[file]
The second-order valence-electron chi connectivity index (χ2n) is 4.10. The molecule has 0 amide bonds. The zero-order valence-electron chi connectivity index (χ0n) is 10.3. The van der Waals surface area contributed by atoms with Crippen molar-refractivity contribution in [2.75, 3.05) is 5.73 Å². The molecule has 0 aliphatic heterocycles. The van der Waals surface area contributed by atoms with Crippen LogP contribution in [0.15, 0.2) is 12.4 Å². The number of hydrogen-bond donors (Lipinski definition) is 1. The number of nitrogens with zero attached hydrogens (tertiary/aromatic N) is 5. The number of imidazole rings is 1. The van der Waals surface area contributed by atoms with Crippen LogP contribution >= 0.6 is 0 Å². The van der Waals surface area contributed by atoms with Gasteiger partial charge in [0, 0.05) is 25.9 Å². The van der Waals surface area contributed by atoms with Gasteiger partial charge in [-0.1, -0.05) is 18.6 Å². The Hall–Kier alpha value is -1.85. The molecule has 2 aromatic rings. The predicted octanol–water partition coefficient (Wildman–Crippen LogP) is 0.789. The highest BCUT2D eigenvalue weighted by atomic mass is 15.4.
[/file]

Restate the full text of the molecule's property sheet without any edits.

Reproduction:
The second-order valence-electron chi connectivity index (χ2n) is 4.10. The molecule has 0 amide bonds. The zero-order valence-electron chi connectivity index (χ0n) is 10.3. The van der Waals surface area contributed by atoms with Crippen molar-refractivity contribution in [2.75, 3.05) is 5.73 Å². The molecule has 0 aliphatic heterocycles. The van der Waals surface area contributed by atoms with Crippen LogP contribution in [0.15, 0.2) is 12.4 Å². The number of hydrogen-bond donors (Lipinski definition) is 1. The number of nitrogens with zero attached hydrogens (tertiary/aromatic N) is 5. The number of imidazole rings is 1. The van der Waals surface area contributed by atoms with Crippen LogP contribution >= 0.6 is 0 Å². The van der Waals surface area contributed by atoms with Gasteiger partial charge in [0, 0.05) is 25.9 Å². The van der Waals surface area contributed by atoms with Gasteiger partial charge in [-0.1, -0.05) is 18.6 Å². The Hall–Kier alpha value is -1.85. The molecule has 2 aromatic rings. The predicted octanol–water partition coefficient (Wildman–Crippen LogP) is 0.789. The highest BCUT2D eigenvalue weighted by atomic mass is 15.4.